Tuesday, April 24, 2018

The Epiphone Scroll Guitar

Possibly the most unique guitar ever made under the Epiphone brand is the Epiphone SC Scroll. It was produced in Japan at the Matsumoku factory from 1976 through 1979 and is named for the carved scroll on the upper bout of the guitar.

Note the German Carve
The Scroll body also features a unique German Carve around the edges of each model. Other features of the Scroll model were ebony or ebonized necks, coil-tap and optional Leo Quann Badass-style bridge as well as optional open-coil Scroll pickups by Gibson.


SC-350
The SC-350 featured a Mahogany body with the German carve surrounding the mahogany finished top. The bolt-on neck was bound with white trim. The fret board was made of rosewood and featured dot inlays. The guitar was equipped with twin humbucking pickups controlled by a single volume and tone control and a 3 way switch. The strings went over a tune-o-matic style bridge and attached to a stop tail piece. All hardware was finished in chrome. The nut was made of plastic. The three-on-a side tuning gears were covered die cast versions.

SC-450
The SC-450 came with a Maple body that featured the German carve. It was offered with either a Mahogany or Natural finish. The neck was made of Maple and was set in to the body. It was topped with a rosewood fret board that came with dot inlays. It had twin humbucking pickups that were controlled by a single volume and tone control, a three-way selector switch and a split-coil switch. This guitar came with either a tune-o-matic style bridge or a Leo Quan Badass style bridge. The tune-o-matic versions featured a stop tailpiece. . All hardware was chrome finished and the nut was made of bone or plastic. The three-on-a-side tuners were sealed die cast models.

SC-550
The SC-550 also featured the German carve on its Maple body. Like the 450 version, the neck on this guitar was set-in and made of Maple. The neck was topped with an Ebony fretboard with block inlays.


SC-550 Natural
It featured twin humbucking pickups on the body controlled by a single volume and tone control, a three-way selector switch and a split-coil mini-toggle switch.

This guitar came with a tune-o-matic style bridge and a stop tailpiece. The nut was made of bone and all hardware was finished in gold plating. The three-on-a-side tuners were sealed die cast models. The body came in either and Ebony or Natural finish.

Saturday, April 21, 2018

Maton Guitars

Tommy Emmanuel

Tommy Emmanuel was in town recently and put on a wonderful concert. Emmanuel is an amazing guitarist, and endorses Australian made Maton guitars.





Maton Guitars
The Maton brand is not well known in the United States, or Europe as in most countries there are only one or two franchised distributors.

There are only eleven USA music stores that carry the Maton brand, which I find very odd for a brand of guitar that has been in production for over 70 years.

Bill May - founder of Maton Guitars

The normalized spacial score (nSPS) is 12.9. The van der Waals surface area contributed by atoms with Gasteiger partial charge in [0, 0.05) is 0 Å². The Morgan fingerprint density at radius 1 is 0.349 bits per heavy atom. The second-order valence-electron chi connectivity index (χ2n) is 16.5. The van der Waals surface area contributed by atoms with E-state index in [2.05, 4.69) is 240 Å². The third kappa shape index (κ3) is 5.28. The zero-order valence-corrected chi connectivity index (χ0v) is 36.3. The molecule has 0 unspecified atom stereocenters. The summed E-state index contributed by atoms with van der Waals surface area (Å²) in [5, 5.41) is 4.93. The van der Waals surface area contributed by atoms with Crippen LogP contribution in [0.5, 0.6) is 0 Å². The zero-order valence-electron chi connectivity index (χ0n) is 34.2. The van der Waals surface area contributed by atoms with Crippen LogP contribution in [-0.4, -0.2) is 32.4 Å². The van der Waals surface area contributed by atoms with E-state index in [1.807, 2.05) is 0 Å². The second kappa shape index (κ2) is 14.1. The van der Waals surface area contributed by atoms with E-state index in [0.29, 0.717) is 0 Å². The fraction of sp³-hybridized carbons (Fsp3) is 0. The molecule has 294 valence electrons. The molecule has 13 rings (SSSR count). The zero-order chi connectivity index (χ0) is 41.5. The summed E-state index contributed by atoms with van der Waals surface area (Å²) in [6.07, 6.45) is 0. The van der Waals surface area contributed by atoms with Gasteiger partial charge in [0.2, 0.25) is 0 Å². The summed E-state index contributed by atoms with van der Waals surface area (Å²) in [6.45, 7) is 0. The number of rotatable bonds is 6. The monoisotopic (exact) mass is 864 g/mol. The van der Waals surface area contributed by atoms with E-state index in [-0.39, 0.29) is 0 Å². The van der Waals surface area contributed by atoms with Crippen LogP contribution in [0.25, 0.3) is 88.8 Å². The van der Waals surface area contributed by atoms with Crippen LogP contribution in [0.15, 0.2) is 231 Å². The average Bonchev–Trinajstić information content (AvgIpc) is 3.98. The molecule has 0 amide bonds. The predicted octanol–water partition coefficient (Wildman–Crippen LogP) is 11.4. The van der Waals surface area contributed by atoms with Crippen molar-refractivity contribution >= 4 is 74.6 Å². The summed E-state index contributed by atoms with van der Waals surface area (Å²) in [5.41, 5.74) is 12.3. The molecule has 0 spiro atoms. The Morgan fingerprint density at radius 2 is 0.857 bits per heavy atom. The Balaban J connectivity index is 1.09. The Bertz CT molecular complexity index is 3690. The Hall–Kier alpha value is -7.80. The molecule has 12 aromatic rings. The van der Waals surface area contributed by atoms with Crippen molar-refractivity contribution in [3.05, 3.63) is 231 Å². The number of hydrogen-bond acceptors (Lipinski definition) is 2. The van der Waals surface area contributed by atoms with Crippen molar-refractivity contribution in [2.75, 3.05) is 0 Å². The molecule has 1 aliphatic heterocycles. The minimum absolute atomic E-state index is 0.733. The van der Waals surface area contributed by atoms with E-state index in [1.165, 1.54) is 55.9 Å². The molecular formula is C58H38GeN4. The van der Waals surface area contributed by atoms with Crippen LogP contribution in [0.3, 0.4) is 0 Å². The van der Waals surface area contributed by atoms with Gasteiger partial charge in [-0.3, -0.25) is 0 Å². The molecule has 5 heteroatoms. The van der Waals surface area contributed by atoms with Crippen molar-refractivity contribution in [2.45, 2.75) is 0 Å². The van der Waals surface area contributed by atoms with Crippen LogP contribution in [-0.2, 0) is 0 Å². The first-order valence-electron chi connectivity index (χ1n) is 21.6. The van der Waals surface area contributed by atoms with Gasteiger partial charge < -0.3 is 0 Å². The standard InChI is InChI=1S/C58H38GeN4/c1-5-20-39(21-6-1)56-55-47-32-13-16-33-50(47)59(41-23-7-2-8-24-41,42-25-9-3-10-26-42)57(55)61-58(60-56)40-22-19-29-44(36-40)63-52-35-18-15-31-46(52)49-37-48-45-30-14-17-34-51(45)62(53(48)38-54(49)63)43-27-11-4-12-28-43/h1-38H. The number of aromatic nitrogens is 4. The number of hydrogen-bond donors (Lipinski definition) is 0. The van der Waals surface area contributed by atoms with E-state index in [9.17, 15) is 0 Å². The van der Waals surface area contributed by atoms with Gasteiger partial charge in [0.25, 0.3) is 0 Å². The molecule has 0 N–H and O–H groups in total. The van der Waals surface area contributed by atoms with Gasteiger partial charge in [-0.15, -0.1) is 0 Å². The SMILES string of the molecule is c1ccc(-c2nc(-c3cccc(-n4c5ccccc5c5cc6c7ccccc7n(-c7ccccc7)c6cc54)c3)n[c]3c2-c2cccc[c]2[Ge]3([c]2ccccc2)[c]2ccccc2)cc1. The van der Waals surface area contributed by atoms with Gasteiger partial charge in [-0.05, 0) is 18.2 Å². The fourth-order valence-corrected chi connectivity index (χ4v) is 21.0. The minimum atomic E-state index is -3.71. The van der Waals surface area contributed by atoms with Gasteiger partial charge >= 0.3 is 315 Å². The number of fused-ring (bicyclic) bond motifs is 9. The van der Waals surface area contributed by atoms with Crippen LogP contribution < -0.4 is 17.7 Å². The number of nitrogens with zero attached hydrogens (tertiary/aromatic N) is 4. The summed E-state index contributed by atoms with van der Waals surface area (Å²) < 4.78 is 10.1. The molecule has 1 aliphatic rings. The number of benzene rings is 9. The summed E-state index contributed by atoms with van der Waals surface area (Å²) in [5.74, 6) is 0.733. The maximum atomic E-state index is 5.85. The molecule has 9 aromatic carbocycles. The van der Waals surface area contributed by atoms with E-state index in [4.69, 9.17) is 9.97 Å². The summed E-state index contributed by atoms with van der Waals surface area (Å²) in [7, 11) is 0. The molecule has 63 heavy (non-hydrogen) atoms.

Maton was established by Melbourne resident Bill May in 1946. May was a woodworking instructor, and a jazz musician. He knew the best guitars in his day came from the United States, which was rather frustrating for Aussies. Along with his brother, Reg, who was a wood machinist, May sought to change all that by creating high quality Australian manufactured guitars to be sold locally.

The brothers put together a company call Maton Stringed Instruments and Repairs. The Maton name is a derivative of the words “May” and “Tone”, and it is pronounced "May-Tonne.".

Maton became the very first guitar manufacturer in Australia. Until the mid 1930's an Australian guitar manufacturing industry was virtually nonexistent and good quality guitars were hard to find. The best guitars came from the U.S.A.

Linda and Neville Kitchen
The Maton company is still family owned and run by Linda (Bill May’s daughter) and her husband Neville Kitchen. The factory was originally in Canterbury, Melbourne, where the company created over 300 different models. In 1987 when the Kitchens' purchased the business, it was in trouble.Their strategy was to concentrate on building just steel string acoustic models. They now produce over 7,000 guitars each year that are available locally and shipped all over the world.

In 1990 a new modernized facility was open in Bayswater, Melbourne. Bill May lived long enough to see the new factory. His health failed in 1989 and he passed away in 1993.

Linda Kitchen at the Box Hill factory
In 2003 a new facility that was four times the size of the previous ones was opened in Box Hill, Melbourne to meet the demand for Maton guitars and products.


Maton Guitars made in Australia
One of Bill Mays goals was to pioneer the use of Australian wood species in his guitars, and his daughter and son-in-law maintain his dream. The company also utilizes locally designed computer programs and technology to maintain their standards.

It is interesting to note that every worker at the Maton plant is a guitar player, which enhances the love of the instrument.

Late 1950's Maton Alver.
Their budget brand

During the early days of the venture the company concentrated on high quality, and good value instruments for professionals and students.


1962 Maton EG75 and Goldline 750


By the late 1950’s Maton had branched into the Australian rock scene by manufacturing acoustic and electric guitars aimed at the market. The Country’s tariff situation made it far more appealing to purchase a locally made guitar, than an imported one.


The Strangers in 1965


In the mid 1960’s, the company also inked a deal to sponsor the popular Aussie band, The Strangers, and supply them with equipment, including Maton El Toro electric guitars.



The Strangers with Maton Guitars
This group became the house band for a popular TV series called The Go!! Show, which was quite similar to the US produced TV shows, Shindig!, and Hullabaloo. By then Maton was making solid body and acoustic thinline electric guitars.

1960's Maton Electrics



Some of the 1965 electric models looked similar to Asian made instruments, perhaps in an effort not to copy US made guitars of the day.





The Easybeats with Maton guitars


Another Australian group from the mid 1960’s was The Easybeats, who scored an worldwide hit with their song, Friday On My Mind. They played Maton guitars,





Maton Sapphire 12 string